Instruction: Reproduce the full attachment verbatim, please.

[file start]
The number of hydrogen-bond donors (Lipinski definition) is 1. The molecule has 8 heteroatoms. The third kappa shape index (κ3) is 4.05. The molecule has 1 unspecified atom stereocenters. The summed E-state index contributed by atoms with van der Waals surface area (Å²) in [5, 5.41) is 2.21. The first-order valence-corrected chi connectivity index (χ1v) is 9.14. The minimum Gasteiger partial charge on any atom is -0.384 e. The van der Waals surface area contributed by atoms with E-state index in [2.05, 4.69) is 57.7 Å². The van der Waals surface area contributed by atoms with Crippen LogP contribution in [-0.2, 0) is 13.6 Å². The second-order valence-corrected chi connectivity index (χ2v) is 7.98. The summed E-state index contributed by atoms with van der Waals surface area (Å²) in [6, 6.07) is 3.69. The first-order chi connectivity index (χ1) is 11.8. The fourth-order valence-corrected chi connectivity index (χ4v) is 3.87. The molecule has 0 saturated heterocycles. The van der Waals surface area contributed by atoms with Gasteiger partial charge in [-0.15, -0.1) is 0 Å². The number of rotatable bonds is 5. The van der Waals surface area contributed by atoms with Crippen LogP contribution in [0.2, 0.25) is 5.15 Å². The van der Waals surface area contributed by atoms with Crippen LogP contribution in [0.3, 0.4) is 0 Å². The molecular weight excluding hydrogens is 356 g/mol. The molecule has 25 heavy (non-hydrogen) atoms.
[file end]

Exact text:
The number of hydrogen-bond donors (Lipinski definition) is 1. The molecule has 8 heteroatoms. The third kappa shape index (κ3) is 4.05. The molecule has 1 unspecified atom stereocenters. The summed E-state index contributed by atoms with van der Waals surface area (Å²) in [5, 5.41) is 2.21. The first-order valence-corrected chi connectivity index (χ1v) is 9.14. The minimum Gasteiger partial charge on any atom is -0.384 e. The van der Waals surface area contributed by atoms with E-state index in [2.05, 4.69) is 57.7 Å². The van der Waals surface area contributed by atoms with Crippen LogP contribution in [-0.2, 0) is 13.6 Å². The second-order valence-corrected chi connectivity index (χ2v) is 7.98. The summed E-state index contributed by atoms with van der Waals surface area (Å²) in [6, 6.07) is 3.69. The first-order chi connectivity index (χ1) is 11.8. The fourth-order valence-corrected chi connectivity index (χ4v) is 3.87. The molecule has 0 saturated heterocycles. The van der Waals surface area contributed by atoms with Gasteiger partial charge in [-0.15, -0.1) is 0 Å². The number of rotatable bonds is 5. The van der Waals surface area contributed by atoms with Crippen LogP contribution in [0.2, 0.25) is 5.15 Å². The van der Waals surface area contributed by atoms with Crippen LogP contribution in [0.3, 0.4) is 0 Å². The molecular weight excluding hydrogens is 356 g/mol. The molecule has 25 heavy (non-hydrogen) atoms.